Step Potential
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Step Potential

In quantum mechanics and scattering theory, the one-dimensional step potential is an idealized system used to model incident, reflected and transmitted matter waves. The problem consists of solving the time-independent Schrödinger equation for a particle with a step-like potential in one dimension. Typically, the potential is modelled as a Heaviside step function.

## Calculation

### Schrödinger equation and potential function

Scattering at a finite potential step of height V0, shown in green. The amplitudes and direction of left and right moving waves are indicated. Yellow is the incident wave, blue are reflected and transmitted, red does not occur. E > V0 for this figure.

The time-independent Schrödinger equation for the wave function ${\displaystyle \psi (x)}$ is

${\displaystyle H\psi (x)=\left[-{\frac {\hbar ^{2}}{2m}}{\frac {d^{2}}{dx^{2}}}+V(x)\right]\psi (x)=E\psi (x),}$

where H is the Hamiltonian, ? is the reduced Planck constant, m is the mass, E the energy of the particle. The step potential is simply the product of V0, the height of the barrier, and the Heaviside step function:

${\displaystyle V(x)={\begin{cases}0,&x<0\\V_{0},&x\geq 0\end{cases}}}$

The barrier is positioned at x = 0, though any position x0 may be chosen without changing the results, simply by shifting position of the step by -x0.

The first term in the Hamiltonian, ${\displaystyle -{\frac {\hbar ^{2}}{2m}}{\frac {d^{2}}{dx^{2}}}\psi }$ is the kinetic energy of the particle.

### Solution

The step divides space in two parts: x < 0 and x > 0. In any of these parts the potential is constant, meaning the particle is quasi-free, and the solution of the Schrödinger equation can be written as a superposition of left and right moving waves (see free particle)

${\displaystyle \psi _{1}(x)=\left(A_{\rightarrow }e^{ik_{1}x}+A_{\leftarrow }e^{-ik_{1}x}\right)\quad x<0}$,
${\displaystyle \psi _{2}(x)=\left(B_{\rightarrow }e^{ik_{2}x}+B_{\leftarrow }e^{-ik_{2}x}\right)\quad x>0}$

where subscripts 1 and 2 denote the regions x < 0 and x > 0 respectively, the subscripts (->) and (A and B denote the direction of the particle's velocity vector: right and left respectively.

The wave vectors in the respective regions being

${\displaystyle k_{1}={\sqrt {2mE/\hbar ^{2}}}}$,
${\displaystyle k_{2}={\sqrt {2m(E-V_{0})/\hbar ^{2}}}}$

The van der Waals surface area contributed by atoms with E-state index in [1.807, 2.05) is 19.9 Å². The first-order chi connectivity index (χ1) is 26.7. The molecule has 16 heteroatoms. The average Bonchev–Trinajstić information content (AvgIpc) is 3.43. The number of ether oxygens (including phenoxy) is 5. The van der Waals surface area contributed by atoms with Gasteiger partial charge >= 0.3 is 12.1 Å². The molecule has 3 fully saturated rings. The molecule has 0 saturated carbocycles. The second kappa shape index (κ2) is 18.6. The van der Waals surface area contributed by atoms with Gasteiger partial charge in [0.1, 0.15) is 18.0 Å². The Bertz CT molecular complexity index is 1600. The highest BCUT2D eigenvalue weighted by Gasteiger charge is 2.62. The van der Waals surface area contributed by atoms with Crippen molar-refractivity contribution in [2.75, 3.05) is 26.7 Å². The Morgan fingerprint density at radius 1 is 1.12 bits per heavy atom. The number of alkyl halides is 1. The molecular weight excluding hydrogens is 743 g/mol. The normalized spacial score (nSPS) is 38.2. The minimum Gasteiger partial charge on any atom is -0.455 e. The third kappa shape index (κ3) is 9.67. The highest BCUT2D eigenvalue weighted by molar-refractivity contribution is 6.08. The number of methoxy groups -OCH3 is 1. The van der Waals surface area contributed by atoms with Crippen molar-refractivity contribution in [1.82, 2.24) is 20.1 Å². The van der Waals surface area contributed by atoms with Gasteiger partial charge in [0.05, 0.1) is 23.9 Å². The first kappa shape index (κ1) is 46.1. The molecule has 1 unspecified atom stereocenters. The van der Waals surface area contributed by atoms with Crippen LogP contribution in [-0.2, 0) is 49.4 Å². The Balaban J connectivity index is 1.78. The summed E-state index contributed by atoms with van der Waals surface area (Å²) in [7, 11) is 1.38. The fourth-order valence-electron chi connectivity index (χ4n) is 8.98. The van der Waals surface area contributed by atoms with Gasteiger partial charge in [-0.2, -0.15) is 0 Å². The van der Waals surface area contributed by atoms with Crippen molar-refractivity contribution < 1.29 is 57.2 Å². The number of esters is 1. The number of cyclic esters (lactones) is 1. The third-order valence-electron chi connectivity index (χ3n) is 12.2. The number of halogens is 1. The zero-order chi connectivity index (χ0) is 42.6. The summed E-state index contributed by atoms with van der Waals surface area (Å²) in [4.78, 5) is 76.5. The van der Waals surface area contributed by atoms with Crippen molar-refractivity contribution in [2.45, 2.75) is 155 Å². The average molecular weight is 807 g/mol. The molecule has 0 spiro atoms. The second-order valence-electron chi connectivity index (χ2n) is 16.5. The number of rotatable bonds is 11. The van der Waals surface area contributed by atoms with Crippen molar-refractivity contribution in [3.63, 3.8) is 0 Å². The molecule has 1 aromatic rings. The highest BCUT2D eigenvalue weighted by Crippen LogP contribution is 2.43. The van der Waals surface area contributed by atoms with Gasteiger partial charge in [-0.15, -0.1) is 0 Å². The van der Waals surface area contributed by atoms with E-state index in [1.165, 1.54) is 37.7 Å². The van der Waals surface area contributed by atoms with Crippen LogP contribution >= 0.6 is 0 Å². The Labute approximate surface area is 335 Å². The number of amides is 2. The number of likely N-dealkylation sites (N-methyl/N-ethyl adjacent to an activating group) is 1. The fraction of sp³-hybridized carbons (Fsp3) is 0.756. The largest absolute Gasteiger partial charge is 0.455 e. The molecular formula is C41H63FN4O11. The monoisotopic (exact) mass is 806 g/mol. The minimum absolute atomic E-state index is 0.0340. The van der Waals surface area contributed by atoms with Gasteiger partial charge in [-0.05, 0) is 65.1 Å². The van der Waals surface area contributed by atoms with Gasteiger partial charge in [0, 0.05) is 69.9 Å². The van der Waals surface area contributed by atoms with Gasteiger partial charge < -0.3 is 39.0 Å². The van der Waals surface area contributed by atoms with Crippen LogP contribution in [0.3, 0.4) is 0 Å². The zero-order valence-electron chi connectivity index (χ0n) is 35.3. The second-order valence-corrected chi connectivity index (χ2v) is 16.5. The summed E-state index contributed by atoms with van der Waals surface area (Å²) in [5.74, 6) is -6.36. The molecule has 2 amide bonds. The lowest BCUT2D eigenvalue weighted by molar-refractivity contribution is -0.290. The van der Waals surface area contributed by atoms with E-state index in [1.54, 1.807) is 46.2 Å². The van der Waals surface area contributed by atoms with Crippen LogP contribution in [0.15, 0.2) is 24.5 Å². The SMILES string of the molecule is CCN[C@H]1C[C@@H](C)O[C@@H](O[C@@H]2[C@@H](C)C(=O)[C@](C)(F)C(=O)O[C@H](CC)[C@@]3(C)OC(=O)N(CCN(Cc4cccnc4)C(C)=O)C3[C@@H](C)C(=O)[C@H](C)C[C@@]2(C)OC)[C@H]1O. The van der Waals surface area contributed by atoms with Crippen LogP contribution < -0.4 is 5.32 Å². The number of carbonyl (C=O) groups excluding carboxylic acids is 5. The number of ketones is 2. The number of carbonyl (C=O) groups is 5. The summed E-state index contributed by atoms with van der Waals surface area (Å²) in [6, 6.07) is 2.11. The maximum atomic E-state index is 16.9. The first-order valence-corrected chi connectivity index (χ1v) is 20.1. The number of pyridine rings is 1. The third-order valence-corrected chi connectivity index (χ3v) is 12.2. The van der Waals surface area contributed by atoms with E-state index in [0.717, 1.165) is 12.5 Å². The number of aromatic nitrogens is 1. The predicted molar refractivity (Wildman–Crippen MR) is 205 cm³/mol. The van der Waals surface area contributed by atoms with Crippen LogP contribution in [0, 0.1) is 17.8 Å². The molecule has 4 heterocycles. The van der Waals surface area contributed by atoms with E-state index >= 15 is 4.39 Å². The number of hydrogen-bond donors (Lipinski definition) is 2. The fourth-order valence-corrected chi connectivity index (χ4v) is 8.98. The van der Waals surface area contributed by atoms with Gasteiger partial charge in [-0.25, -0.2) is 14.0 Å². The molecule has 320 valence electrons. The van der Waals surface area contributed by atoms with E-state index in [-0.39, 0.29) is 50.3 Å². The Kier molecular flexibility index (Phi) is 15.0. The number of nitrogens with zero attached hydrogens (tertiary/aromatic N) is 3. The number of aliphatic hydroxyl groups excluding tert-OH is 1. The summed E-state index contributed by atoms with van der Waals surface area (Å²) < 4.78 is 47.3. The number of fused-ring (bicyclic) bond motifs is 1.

both of which have the same form as the De Broglie relation (in one dimension)

${\displaystyle p=\hbar k}$.

### Boundary conditions

The coefficients A, B have to be found from the boundary conditions of the wave function at x = 0. The wave function and its derivative have to be continuous everywhere, so:

${\displaystyle \psi _{1}(0)=\psi _{2}(0)}$,
${\displaystyle {\frac {d}{dx}}\psi _{1}(x){\Big |}_{x=0}={\frac {d}{dx}}\psi _{2}(x){\Big |}_{x=0}}$.

Inserting the wave functions, the boundary conditions give the following restrictions on the coefficients

${\displaystyle (A_{\rightarrow }+A_{\leftarrow })=(B_{\rightarrow }+B_{\leftarrow })}$
${\displaystyle k_{1}(A_{\rightarrow }-A_{\leftarrow })=k_{2}(B_{\rightarrow }-B_{\leftarrow })}$

## Transmission and reflection

It is useful to compare the situation to the classical case. In both cases, the particle behaves as a free particle outside of the barrier region. A classical particle with energy E larger than the barrier height V0 will be slowed down but never reflected by the barrier, while a classical particle with E < V0 incident on the barrier from the left would always be reflected. Once we have found the quantum-mechanical result we will return to the question of how to recover the classical limit.

To study the quantum case, consider the following situation: a particle incident on the barrier from the left side A->. It may be reflected (A) or transmitted (B->). Here and in the following assume E > V0.

To find the amplitudes for reflection and transmission for incidence from the left, we set in the above equations A-> = 1 (incoming particle), A = (reflection), B = 0 (no incoming particle from the right) and B-> = (transmission [1]). We then solve for T and R.

The result is:

${\displaystyle {\sqrt {T}}={\frac {2{\sqrt {k_{1}k_{2}}}}{k_{1}+k_{2}}}}$
${\displaystyle {\sqrt {R}}={\frac {k_{1}-k_{2}}{k_{1}+k_{2}}}.}$

The model is symmetric with respect to a parity transformation and at the same time interchange k1 and k2. For incidence from the right we have therefore the amplitudes for transmission and reflection

${\displaystyle {\sqrt {T'}}={\sqrt {T}}={\frac {2{\sqrt {k_{1}k_{2}}}}{k_{1}+k_{2}}}}$
${\displaystyle {\sqrt {R'}}=-{\sqrt {R}}={\frac {k_{2}-k_{1}}{k_{1}+k_{2}}}.}$